Irula - Religion and Expressive Culture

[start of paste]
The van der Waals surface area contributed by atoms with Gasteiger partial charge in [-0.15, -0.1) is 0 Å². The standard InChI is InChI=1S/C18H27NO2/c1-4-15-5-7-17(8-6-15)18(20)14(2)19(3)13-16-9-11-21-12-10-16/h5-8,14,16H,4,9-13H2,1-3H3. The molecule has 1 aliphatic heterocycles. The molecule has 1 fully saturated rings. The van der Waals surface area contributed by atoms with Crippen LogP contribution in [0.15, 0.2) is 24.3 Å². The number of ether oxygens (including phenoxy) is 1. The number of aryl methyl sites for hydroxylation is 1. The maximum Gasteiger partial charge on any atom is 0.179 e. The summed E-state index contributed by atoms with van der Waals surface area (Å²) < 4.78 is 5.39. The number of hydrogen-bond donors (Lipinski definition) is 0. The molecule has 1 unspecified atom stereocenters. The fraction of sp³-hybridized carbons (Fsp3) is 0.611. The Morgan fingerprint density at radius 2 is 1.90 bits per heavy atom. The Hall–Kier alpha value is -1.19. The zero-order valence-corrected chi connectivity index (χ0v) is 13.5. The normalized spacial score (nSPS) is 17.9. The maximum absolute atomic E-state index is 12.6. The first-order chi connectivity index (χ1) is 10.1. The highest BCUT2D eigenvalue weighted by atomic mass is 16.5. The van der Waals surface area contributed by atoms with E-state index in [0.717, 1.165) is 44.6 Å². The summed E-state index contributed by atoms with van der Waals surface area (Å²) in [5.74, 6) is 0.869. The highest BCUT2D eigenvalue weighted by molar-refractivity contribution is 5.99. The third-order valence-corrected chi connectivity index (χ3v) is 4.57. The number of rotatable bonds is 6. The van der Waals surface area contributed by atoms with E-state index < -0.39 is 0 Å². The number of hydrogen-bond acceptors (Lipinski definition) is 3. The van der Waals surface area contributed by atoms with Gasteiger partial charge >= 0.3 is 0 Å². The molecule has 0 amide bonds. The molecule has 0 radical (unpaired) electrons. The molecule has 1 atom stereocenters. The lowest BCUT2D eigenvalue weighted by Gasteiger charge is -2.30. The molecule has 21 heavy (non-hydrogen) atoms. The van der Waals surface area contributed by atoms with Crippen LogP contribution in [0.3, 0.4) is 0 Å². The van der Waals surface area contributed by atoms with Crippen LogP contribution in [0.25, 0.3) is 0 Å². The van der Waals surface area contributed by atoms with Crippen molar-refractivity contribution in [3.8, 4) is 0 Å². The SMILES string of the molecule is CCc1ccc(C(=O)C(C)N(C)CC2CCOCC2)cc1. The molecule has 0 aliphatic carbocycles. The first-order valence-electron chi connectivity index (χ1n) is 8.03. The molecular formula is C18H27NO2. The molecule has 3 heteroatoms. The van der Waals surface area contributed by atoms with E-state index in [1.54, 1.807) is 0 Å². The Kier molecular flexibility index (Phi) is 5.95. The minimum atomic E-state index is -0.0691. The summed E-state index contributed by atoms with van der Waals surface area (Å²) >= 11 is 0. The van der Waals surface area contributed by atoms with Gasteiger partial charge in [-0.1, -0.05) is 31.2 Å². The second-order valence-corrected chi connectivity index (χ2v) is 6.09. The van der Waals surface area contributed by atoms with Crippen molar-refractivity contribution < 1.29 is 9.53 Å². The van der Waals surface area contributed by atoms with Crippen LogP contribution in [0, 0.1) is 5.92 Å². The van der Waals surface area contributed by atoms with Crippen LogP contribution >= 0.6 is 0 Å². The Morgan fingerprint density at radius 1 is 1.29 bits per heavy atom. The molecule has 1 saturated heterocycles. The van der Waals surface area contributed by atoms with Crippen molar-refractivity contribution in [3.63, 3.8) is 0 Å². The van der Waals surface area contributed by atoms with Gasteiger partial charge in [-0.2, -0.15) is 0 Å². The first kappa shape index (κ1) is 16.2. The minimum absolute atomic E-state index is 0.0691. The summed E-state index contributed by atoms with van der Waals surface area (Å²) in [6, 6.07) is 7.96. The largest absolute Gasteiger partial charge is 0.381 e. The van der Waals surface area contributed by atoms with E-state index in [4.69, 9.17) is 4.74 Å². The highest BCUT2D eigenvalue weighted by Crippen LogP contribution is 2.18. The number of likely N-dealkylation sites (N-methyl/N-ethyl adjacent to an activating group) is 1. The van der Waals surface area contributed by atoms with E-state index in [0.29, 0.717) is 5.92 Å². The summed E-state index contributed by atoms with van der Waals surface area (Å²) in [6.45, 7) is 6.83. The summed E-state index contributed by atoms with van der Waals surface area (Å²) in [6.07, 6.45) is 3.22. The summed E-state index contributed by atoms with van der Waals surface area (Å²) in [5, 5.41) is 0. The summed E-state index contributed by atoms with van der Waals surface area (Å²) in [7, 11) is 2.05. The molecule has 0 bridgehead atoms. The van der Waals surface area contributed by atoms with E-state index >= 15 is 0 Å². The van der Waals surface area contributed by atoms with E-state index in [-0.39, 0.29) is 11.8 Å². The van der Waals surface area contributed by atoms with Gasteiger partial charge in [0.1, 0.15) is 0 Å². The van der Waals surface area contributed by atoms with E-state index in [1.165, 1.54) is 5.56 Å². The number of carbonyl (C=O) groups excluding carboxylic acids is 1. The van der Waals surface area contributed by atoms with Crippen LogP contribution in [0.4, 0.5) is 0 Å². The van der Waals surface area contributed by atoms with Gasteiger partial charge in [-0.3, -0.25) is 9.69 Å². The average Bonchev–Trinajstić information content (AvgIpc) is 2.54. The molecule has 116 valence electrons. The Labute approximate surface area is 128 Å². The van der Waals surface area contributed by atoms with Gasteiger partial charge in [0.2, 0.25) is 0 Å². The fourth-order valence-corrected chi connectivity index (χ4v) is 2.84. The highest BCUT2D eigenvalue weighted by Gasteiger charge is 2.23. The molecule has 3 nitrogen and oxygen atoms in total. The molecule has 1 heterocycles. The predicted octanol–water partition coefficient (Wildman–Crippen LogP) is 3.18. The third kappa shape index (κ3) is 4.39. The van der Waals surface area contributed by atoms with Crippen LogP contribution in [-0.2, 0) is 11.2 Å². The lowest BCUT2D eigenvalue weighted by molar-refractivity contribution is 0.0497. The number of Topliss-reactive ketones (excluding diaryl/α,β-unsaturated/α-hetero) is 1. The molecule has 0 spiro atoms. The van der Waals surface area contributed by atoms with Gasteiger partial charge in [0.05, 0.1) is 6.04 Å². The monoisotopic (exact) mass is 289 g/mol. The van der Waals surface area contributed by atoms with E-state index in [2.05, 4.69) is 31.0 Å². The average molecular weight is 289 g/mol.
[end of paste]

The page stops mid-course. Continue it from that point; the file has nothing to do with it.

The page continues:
Religious Beliefs. The Irula are pantheists who make provision for the presence of spirits in humans and objects. In addition, a recurrent theme in their religious belief is the significance of the male and female principles as symbols of the ongoing creative process. It is rare for an Indian tribal people to be Vaishnavites, but the Irula, like the Beda of Karnataka, are ostensibly worshipers of Vishnu. They have thus gained fame for their temple dedicated to Ranga (also known as Vishnu) on the top of Rangaswami Betta. This is a peak that crowns the eastern Nilgiri slopes and that can be seen from many Irula hamlets and villages. In addition, the Irula seem to have a propensity for the worship of the god Muneshwar and the goddess Mari, both of whom are considered to be Hindu deities. Curiously, however, the Irula of Kallampalayam store their gilt image of Mari and the accompanying ritual paraphernalia in a rock shelter close by. They do this because they believe that the objects are too sacred to store in any structure made by humans. This practice perhaps may be prompted by a need to make Mari a part of the universal spirit that is everywhere. By dint of the accompanying bloody sacrifice, Mari is also related to earth and the fertility of plants springing from it. As Mari is the common goddess of smallpox in Tamil Nadu, the Irula have also worshiped her in that capacity. Like their Hindu neighbors, the Irula now watch nighttime performances of excerpts from the Mahabharata or the Ramayana acted into the early hours of the morning. There are benign and protective ancestral patrician spirits and family ancestral spirits that may be petitioned for assistance; such a petition is called a toga. There are also roaming evil spirits ( pe ), and it is possible for one to possess a human. A virgin female demon ( kannipe ) must be treated with great care by any priest, and near Garkiyur there is a temple into which an Irula priest entices a kannipe for a month's stay (October to November) each year. She is enticed to come with a welcome song on one day, vegetarian food offering on another, and the sacrificial offering of meat from a sambar (an Asian deer) that must be hunted down on the third day. Because the Irula visit the temples of their Hindu neighbors, go on pilgrimages to Sabarimala in Kerala, and worship deities in the same manner as the Hindus, there is clear evidence that the Irula participate in polytheistic Hinduism.